Haiti Correspondent Recalls Adventures With Graham Greene, Horrors of Duvalier Regimes

Graham Greene and Bernard Diederich.jpg
courtesy of Bernard Diederich
Greene, left, and Diederich in Panama in 1976
Graham Greene is a literary legend, famous for best-selling spy novels like Our Man in Havana, The End of the Affair, and The Quiet American. But the writer was as mysterious as his characters: secretive and prone to bouts of bipolarism. Few people really ever got to know him.

Surprisingly, one of the men who knew him best now lives in a modest Miami apartment. But Bernard Diederich has one helluva story to tell in his own right.

The veteran Haiti correspondent tells New Times how he survived Central America's civil wars, Papa Doc's torture cells, and drinking whiskey with the greatest spy novelist to have ever lived.

Diederich sits at a desk in his Coral Gables home and remembers an era of spies, civil wars, and political assassinations.

The bookshelves behind the New Zealand-born newsman are full of the books he's written - mostly on dictators like Francois "Papa Doc" Duvalier, Anastasio Somoza, and Rafael Trujillo - as well as relics of his own amazing life, including a replica of the four-masted sailboat he sailed on as a 16-year-old during World War II. But the one thing that predominates -- both on the shelves and in conversation -- is Greene.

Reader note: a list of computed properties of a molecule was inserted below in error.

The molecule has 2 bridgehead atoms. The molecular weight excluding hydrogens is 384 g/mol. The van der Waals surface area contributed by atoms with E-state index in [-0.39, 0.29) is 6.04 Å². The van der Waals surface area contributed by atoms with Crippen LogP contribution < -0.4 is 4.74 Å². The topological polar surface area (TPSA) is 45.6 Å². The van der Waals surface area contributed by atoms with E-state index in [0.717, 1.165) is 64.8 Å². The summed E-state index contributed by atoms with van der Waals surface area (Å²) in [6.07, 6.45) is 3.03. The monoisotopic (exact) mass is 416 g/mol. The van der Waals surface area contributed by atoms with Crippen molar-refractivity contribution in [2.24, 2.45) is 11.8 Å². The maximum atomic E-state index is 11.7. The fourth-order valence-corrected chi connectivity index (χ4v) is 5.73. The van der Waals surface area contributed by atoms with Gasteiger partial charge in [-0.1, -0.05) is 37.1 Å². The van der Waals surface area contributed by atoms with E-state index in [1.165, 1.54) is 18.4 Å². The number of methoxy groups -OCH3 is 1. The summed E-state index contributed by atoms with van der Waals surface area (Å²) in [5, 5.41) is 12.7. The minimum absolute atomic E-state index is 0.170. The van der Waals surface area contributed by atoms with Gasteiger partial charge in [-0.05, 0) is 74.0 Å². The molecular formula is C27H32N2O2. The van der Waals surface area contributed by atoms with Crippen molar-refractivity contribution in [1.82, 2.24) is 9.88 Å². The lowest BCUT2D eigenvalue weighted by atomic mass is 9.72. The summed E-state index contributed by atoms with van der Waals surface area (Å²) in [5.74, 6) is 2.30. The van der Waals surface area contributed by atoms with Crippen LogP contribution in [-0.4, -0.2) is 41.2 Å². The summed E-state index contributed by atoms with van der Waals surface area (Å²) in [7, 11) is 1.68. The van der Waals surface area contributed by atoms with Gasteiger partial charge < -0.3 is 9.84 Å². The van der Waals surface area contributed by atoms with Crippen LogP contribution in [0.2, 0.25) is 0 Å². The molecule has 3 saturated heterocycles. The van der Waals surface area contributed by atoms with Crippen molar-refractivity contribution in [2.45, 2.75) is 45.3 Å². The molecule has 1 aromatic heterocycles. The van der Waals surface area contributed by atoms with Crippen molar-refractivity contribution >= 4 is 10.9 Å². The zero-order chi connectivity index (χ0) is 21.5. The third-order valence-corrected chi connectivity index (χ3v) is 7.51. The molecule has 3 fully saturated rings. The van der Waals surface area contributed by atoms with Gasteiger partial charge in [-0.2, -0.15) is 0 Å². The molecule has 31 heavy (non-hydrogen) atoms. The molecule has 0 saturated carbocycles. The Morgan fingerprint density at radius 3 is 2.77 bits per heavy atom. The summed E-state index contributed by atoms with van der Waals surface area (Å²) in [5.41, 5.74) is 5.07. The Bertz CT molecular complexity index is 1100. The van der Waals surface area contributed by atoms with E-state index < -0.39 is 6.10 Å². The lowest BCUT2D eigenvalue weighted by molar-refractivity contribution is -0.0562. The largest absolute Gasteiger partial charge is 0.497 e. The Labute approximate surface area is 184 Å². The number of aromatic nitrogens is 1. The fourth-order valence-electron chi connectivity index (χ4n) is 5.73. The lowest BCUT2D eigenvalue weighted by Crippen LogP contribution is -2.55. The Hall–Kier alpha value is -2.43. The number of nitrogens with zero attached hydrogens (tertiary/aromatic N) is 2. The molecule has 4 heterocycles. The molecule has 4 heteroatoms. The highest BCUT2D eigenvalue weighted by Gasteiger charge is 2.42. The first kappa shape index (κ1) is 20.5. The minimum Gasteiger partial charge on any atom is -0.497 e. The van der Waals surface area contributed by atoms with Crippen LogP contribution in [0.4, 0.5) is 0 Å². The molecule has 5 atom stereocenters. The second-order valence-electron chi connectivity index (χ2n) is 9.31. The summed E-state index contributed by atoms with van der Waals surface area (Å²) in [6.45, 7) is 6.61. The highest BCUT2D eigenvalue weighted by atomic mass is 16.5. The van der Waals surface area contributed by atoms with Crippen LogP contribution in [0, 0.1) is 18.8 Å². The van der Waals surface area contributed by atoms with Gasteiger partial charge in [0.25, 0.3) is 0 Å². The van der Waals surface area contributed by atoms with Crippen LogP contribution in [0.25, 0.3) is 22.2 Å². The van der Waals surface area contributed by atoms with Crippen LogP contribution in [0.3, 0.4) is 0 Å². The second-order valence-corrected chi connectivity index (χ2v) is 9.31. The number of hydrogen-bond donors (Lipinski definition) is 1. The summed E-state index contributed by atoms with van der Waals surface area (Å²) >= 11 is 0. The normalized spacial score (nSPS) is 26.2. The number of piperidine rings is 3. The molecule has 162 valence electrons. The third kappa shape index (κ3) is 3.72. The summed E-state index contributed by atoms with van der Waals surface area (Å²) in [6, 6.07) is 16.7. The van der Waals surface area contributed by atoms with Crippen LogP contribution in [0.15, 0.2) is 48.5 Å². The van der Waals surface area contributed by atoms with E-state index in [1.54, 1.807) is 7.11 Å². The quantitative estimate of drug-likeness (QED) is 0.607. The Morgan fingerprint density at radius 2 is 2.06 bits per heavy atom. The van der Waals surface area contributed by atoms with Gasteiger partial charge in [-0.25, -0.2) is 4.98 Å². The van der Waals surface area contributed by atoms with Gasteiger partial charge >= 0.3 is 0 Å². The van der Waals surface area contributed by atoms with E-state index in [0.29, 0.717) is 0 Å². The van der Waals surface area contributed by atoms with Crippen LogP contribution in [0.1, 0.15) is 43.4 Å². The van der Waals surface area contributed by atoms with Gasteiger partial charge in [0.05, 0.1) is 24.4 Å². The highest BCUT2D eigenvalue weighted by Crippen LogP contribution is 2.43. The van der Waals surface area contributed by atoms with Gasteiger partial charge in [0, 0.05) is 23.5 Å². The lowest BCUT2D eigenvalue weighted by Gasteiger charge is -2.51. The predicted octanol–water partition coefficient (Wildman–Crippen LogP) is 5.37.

"He was a real loner," Diederich, now 86, says of the writer. "But we became very good friends."

That unto itself would be quite an accomplishment, given Greene's lifelong struggle with bipolar disorder. But Diederich and Greene's relationship went much deeper. For several decades, the two traveled throughout Haiti and Central America together. Those adventures -- full of whiskey and political intrigue -- were the fodder of Diederich's reporting and Greene's novels.

One trip, in particular, is legendary, largely because Greene used it as the basis for his 1966 novel The Comedians. Diederich had moved to Port-au-Prince in 1949 and founded a newspaper. After Papa Doc came to power in 1957, journalism became much more dangerous. In the spring of 1963, the dictator known as le Zombificateur -- "the Zombie maker" -- for the way he scared his subjects into submission, began "disappearing" his political opponents.

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